Wow. I guess every popular thing government does is socialism.

The celebrities conclude: “We can do better when we do them together.”

There is sometimes truth to that, but the movie stars don’t know that America’s first highways were built by capitalist contractors. They also probably didn’t notice that the more popular parts of government—public schools, EMTs, snow plowing, libraries, etc.—are largely locally funded.

“They should wake up,” says Gloria Alvarez. She is from Guatemala and says, “I’ve seen the impact of socialism. My father escaped Cuba. My grandfather suffered under Communists in Hungary before escaping.”

This week I turn my video channel over to Alvarez so she can give her perspective on democratic socialism’s new popularity.

“As a child, I was taught to mock socialism,” she says, “but democratic socialism sounded OK. It made sense that government should take care of the economy. Then I watched democratic socialism fail in Venezuela, Brazil, Argentina, Bolivia, Ecuador, El Salvador, Chile, Nicaragua, and Uruguay. I learned that every time a country started down the socialist path, it fails.”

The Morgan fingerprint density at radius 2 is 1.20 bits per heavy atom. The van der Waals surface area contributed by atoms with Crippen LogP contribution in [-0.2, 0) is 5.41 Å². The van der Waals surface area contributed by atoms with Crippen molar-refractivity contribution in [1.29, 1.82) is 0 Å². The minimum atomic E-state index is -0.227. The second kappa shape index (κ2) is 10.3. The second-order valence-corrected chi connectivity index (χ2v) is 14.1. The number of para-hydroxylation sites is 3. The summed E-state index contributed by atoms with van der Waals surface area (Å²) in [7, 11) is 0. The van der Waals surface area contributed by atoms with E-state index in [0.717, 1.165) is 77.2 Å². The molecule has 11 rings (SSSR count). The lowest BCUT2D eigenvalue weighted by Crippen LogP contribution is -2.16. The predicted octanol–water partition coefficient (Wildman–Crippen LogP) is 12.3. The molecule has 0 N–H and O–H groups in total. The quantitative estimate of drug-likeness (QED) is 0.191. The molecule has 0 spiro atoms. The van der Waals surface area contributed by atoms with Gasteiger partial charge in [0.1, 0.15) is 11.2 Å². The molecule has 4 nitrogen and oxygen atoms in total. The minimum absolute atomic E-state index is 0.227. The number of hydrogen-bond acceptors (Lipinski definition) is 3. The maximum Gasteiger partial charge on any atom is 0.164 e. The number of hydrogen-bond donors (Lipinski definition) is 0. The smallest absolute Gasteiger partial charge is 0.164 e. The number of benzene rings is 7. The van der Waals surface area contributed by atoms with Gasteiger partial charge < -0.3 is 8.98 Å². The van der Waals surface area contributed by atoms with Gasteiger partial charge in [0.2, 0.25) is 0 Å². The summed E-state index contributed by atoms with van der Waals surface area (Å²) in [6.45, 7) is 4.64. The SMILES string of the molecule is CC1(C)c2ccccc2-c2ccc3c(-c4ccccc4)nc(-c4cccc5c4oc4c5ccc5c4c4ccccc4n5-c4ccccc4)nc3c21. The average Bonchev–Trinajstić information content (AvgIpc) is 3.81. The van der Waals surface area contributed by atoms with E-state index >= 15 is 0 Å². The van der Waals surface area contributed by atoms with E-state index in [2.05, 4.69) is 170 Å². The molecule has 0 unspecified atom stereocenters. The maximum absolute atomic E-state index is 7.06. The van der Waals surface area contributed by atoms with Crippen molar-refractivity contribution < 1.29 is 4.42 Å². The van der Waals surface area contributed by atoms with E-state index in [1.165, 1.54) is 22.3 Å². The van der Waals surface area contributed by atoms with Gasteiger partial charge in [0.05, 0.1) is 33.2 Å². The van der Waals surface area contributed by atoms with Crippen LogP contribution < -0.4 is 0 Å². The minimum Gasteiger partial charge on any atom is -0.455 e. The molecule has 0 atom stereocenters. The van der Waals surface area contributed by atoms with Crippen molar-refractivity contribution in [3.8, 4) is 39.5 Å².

But every time a country tries it, even just a little of it, people applaud.

When Castro came to power, people cheered because he was going to help the poor and make everyone equal.

But governments can’t plan things efficiently without the prices and constant individual decision-making that free markets provide.

The result in Cuba was economic stagnation and horrible loss of freedom.

Cuban refugees who now live in Miami’s “Little Havana” neighborhood warn Americans about socialist promises.

Michel Ibarra told Alvarez, “You don’t see any future. Everything is stagnated. Health care, education—nowadays they’re in ruins.”

Venezuela didn’t learn from Cuba’s problems. They voted in Hugo Chavez when he said that “capitalism is the realm of injustice” and promised wealth would be distributed equally.

But when there was no more money left to take from rich people, he did what many governments (including our own) do: He printed more.

That’s caused inflation approaching 1 million percent.

When business owners raised prices to try to keep up, Chavez and his successor just seized many of them.

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2018-10-17 04:01:00

Gloria Alvarez, the young woman from Guatemala I wrote about last week, just got blocked by Facebook. Why? Because she criticizes socialism.